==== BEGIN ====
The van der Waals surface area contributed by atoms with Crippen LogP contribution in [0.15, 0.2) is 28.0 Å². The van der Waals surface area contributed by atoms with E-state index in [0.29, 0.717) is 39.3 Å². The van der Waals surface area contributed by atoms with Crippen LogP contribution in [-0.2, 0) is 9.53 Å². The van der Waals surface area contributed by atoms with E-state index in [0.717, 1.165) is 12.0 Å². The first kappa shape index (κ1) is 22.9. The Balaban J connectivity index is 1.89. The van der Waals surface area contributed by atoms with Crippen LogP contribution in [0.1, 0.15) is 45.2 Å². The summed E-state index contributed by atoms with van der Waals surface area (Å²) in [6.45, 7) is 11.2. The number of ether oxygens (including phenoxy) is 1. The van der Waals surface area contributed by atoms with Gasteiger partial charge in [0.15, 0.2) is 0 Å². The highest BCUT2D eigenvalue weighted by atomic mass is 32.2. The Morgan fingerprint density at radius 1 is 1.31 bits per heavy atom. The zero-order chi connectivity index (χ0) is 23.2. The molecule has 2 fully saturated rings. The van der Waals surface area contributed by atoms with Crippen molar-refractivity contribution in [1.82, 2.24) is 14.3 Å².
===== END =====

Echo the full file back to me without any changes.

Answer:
The van der Waals surface area contributed by atoms with Crippen LogP contribution in [0.15, 0.2) is 28.0 Å². The van der Waals surface area contributed by atoms with E-state index in [0.29, 0.717) is 39.3 Å². The van der Waals surface area contributed by atoms with Crippen LogP contribution in [-0.2, 0) is 9.53 Å². The van der Waals surface area contributed by atoms with E-state index in [0.717, 1.165) is 12.0 Å². The first kappa shape index (κ1) is 22.9. The Balaban J connectivity index is 1.89. The van der Waals surface area contributed by atoms with Crippen LogP contribution in [0.1, 0.15) is 45.2 Å². The summed E-state index contributed by atoms with van der Waals surface area (Å²) in [6.45, 7) is 11.2. The number of ether oxygens (including phenoxy) is 1. The van der Waals surface area contributed by atoms with Gasteiger partial charge in [0.15, 0.2) is 0 Å². The highest BCUT2D eigenvalue weighted by atomic mass is 32.2. The Morgan fingerprint density at radius 1 is 1.31 bits per heavy atom. The zero-order chi connectivity index (χ0) is 23.2. The molecule has 2 fully saturated rings. The van der Waals surface area contributed by atoms with Crippen molar-refractivity contribution in [1.82, 2.24) is 14.3 Å².